With this year’s Winter Olympics in full swing, Sochi has provided an Olympics full of excitement and drama. From Shaun White missing out on a snowboarding medal to Canadian sisters sharing the medal podium, Sochi has been thrilling to watch. Though controversy has surrounded Russia and it hosting the games what is undeniable is that so far, the sport has delivered. However the recent airing of the snow events on BBC have drawn criticism from the public, with the commentary provided by the BBC on the women’s snowboarding slopestyle drawing over 300 complaints. Deemed unprofessional and of poor quality, questions have been raised as to whether the commentary was appropriate.
Slopestyle is the newest addition to the Winter Olympics, having been a staple event in the X Games. Combining a multitude of jumps, rails and obstacles, slopestyle forces competitors to perform a variety of tricks whilst trying to maintain a high altitude when in the air. With the excitement and interest generated by the event, it was only a matter of time before it was adopted into the Winter Olympic schedule. And with Jenny Jones managing to be awarded a bronze medal in the women’s category, it’s status as a memorable moment of the Winter Olympics has been certified. However, people have voiced their dissatisfaction at the commentary of Ed Leigh, Tim Warwood and Olympian Aimee Fuller. Stating that it marred Jones’ triumph, the three have been accused of acting hysterically, unprofessional and providing poor commentary. Fuller was particularly criticised for cheering when competitor Anna Gasser fell – resulting in Jones clinching a medal.
This obviously is poor thinking on Fuller’s behalf, but her position can be appreciated. Her teammate, someone who she has trained with for years and are evidently very close had just won an Olympic medal. It comes as no surprise that she lost her composure slightly when it became apparent that Britain had won a bronze medal. Yes, it wasn’t exactly respectable but even the BBC appreciated the circumstances – with a spokesperson commenting “This was a truly historic occasion for Team GB and the commentary team were understandably very excited. However we acknowledge that on occasion this excitement got the better of them and this is something that we will work on for future events.”
On a personal level, I felt that the commentary displayed a refreshing taste of normality – one where it was evident that the three observers were truly engaged in the event they were watching rather than holding a snobbish distancing some commentators choose to have. Their screams of delight when Jones completed a backside 360 grab or finished a clean rail really captured the event and helped watchers to appreciate the achievement the athletes had of producing extremely difficult tricks in a high-pressure environment. For all three to end up in tears at discovering the scoring of Jenny Jones run does not take anything away from her accomplishment, but adds to her success and prove the emotionally high stakes that comes with participating in the Olympics.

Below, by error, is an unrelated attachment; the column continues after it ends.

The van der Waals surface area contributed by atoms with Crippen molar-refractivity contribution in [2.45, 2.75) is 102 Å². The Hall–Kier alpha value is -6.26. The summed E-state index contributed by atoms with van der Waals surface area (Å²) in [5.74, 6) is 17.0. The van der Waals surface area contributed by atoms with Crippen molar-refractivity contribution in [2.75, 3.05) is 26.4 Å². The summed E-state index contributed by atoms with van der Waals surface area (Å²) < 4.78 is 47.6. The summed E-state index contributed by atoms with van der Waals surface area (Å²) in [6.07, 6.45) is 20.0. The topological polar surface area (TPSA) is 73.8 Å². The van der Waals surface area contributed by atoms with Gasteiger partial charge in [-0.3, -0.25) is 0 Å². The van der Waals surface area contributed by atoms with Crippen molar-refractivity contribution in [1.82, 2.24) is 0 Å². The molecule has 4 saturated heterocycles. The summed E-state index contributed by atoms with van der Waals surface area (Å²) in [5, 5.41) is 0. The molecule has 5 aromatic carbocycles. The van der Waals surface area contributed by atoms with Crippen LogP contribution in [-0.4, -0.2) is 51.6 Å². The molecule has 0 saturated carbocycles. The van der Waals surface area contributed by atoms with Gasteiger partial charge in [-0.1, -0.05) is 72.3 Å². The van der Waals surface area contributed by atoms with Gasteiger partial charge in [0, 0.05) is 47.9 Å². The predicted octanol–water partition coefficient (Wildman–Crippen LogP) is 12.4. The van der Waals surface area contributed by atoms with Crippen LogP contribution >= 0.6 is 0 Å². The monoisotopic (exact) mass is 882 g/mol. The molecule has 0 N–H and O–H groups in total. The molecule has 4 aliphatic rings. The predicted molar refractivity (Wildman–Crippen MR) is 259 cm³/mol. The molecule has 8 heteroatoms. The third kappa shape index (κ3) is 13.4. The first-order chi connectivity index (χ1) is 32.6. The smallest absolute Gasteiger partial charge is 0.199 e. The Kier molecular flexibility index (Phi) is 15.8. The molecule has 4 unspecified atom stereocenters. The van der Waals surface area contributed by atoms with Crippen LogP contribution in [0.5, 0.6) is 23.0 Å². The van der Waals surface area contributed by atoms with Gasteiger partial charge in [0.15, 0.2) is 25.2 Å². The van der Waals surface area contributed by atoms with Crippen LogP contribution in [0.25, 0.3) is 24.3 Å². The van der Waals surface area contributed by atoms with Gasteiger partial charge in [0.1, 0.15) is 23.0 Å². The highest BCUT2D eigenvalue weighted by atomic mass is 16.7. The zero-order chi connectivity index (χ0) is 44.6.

It is fully understandable that the three commentators did get excited and perhaps thoughts on maintaining high quality commentary did go out the window. It needs to be appreciated that they were witnessing history – a new Olympic event that they had the opportunity to watch live. And For Aimee Fuller to watch her teammate become the first British competitor to win the country’s only Olympic medal on snow at any Olympics, it feels that the commentary team should be cut some slack. You only need to look back at the London 2012 games and the ecstatic emotions shown by the BBC team when Mo Farah won his second gold. Denise Lewis and Colin Jackson were dancing on their chairs and shouting out in celebration – was that subject to criticism? Of course not, instead it was viewed as an accurate depiction of the mood that gripped the nation, one of jubilation and euphoria and praised. Both situations didn’t show a lack of professionalism but pure passion for sport and pride that can be instilled in us through British athletes succeeding.
What is important to remember is Sochi is the games where British individuals are beginning to prove themselves as capable at winter sports. Numerous finalists in a range of events and medal prospects still to take part, the emotions on display at the women’s slopestyle epitomises what the British public should be feeling. Instead of focusing on the presenters, attention should be on the people who are representing our country and making Sochi a thriving year for UK winter sports. The British are coming, and we should be excited at that prospect.
Olivier Van Den Bent-Kelly